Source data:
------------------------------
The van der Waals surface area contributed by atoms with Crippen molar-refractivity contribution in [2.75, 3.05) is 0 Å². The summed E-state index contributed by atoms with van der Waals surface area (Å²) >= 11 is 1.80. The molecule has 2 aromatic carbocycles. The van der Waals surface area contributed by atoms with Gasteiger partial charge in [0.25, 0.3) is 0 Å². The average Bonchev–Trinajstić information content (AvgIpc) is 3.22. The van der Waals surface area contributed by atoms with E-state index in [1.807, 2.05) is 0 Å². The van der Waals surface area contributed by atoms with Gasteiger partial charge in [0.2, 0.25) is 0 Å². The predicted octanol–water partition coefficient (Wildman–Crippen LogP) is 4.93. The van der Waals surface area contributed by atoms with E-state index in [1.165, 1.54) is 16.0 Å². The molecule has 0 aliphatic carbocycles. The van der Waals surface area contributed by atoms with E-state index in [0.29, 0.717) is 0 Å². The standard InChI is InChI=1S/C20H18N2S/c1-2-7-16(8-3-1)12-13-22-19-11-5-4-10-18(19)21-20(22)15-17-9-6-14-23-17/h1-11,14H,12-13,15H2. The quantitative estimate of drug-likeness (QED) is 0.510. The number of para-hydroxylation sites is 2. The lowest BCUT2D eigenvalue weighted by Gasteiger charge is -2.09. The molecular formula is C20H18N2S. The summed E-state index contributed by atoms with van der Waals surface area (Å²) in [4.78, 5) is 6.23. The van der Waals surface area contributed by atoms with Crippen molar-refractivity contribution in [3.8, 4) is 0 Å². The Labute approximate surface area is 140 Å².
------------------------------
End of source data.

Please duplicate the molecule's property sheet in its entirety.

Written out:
The van der Waals surface area contributed by atoms with Crippen molar-refractivity contribution in [2.75, 3.05) is 0 Å². The summed E-state index contributed by atoms with van der Waals surface area (Å²) >= 11 is 1.80. The molecule has 2 aromatic carbocycles. The van der Waals surface area contributed by atoms with Gasteiger partial charge in [0.25, 0.3) is 0 Å². The average Bonchev–Trinajstić information content (AvgIpc) is 3.22. The van der Waals surface area contributed by atoms with E-state index in [1.807, 2.05) is 0 Å². The van der Waals surface area contributed by atoms with Gasteiger partial charge in [0.2, 0.25) is 0 Å². The predicted octanol–water partition coefficient (Wildman–Crippen LogP) is 4.93. The van der Waals surface area contributed by atoms with E-state index in [1.165, 1.54) is 16.0 Å². The molecule has 0 aliphatic carbocycles. The van der Waals surface area contributed by atoms with E-state index in [0.29, 0.717) is 0 Å². The standard InChI is InChI=1S/C20H18N2S/c1-2-7-16(8-3-1)12-13-22-19-11-5-4-10-18(19)21-20(22)15-17-9-6-14-23-17/h1-11,14H,12-13,15H2. The quantitative estimate of drug-likeness (QED) is 0.510. The number of para-hydroxylation sites is 2. The lowest BCUT2D eigenvalue weighted by Gasteiger charge is -2.09. The molecular formula is C20H18N2S. The summed E-state index contributed by atoms with van der Waals surface area (Å²) in [4.78, 5) is 6.23. The van der Waals surface area contributed by atoms with Crippen molar-refractivity contribution in [3.8, 4) is 0 Å². The Labute approximate surface area is 140 Å².